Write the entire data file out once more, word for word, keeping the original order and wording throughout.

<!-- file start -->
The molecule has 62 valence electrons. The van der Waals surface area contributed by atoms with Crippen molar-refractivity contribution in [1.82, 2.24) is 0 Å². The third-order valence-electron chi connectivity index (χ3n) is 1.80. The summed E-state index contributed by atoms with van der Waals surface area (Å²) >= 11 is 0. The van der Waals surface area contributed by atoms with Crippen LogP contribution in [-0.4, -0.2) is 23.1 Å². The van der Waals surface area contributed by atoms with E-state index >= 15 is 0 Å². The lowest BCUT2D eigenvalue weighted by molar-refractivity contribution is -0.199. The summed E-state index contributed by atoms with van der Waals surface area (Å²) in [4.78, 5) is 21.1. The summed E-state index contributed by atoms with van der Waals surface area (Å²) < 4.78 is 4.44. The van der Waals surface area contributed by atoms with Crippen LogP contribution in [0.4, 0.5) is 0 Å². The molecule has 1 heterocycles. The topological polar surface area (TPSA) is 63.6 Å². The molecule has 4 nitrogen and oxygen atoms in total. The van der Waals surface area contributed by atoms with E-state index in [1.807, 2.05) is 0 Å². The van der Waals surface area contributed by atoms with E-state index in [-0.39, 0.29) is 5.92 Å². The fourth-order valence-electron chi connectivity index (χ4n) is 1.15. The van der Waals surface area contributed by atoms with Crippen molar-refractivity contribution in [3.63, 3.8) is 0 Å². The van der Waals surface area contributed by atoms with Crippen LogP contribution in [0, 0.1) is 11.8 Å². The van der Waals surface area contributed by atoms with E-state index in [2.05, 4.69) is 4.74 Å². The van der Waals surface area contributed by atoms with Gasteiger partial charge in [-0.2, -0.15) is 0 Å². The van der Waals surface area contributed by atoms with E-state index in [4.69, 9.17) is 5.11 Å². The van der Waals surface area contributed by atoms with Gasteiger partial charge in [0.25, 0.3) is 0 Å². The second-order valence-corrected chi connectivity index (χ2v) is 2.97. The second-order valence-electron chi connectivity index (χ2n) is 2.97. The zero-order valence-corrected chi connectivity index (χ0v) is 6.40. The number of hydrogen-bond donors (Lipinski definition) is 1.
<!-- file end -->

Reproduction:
The molecule has 62 valence electrons. The van der Waals surface area contributed by atoms with Crippen molar-refractivity contribution in [1.82, 2.24) is 0 Å². The third-order valence-electron chi connectivity index (χ3n) is 1.80. The summed E-state index contributed by atoms with van der Waals surface area (Å²) >= 11 is 0. The van der Waals surface area contributed by atoms with Crippen LogP contribution in [-0.4, -0.2) is 23.1 Å². The van der Waals surface area contributed by atoms with E-state index >= 15 is 0 Å². The lowest BCUT2D eigenvalue weighted by molar-refractivity contribution is -0.199. The summed E-state index contributed by atoms with van der Waals surface area (Å²) in [4.78, 5) is 21.1. The summed E-state index contributed by atoms with van der Waals surface area (Å²) < 4.78 is 4.44. The van der Waals surface area contributed by atoms with Crippen LogP contribution in [0.4, 0.5) is 0 Å². The molecule has 1 heterocycles. The topological polar surface area (TPSA) is 63.6 Å². The molecule has 4 nitrogen and oxygen atoms in total. The van der Waals surface area contributed by atoms with E-state index in [1.807, 2.05) is 0 Å². The van der Waals surface area contributed by atoms with E-state index in [-0.39, 0.29) is 5.92 Å². The fourth-order valence-electron chi connectivity index (χ4n) is 1.15. The van der Waals surface area contributed by atoms with Crippen molar-refractivity contribution in [3.63, 3.8) is 0 Å². The van der Waals surface area contributed by atoms with Crippen LogP contribution in [0, 0.1) is 11.8 Å². The van der Waals surface area contributed by atoms with E-state index in [2.05, 4.69) is 4.74 Å². The van der Waals surface area contributed by atoms with Gasteiger partial charge in [-0.2, -0.15) is 0 Å². The van der Waals surface area contributed by atoms with E-state index in [4.69, 9.17) is 5.11 Å². The van der Waals surface area contributed by atoms with Gasteiger partial charge in [0.25, 0.3) is 0 Å². The second-order valence-corrected chi connectivity index (χ2v) is 2.97. The second-order valence-electron chi connectivity index (χ2n) is 2.97. The zero-order valence-corrected chi connectivity index (χ0v) is 6.40. The number of hydrogen-bond donors (Lipinski definition) is 1.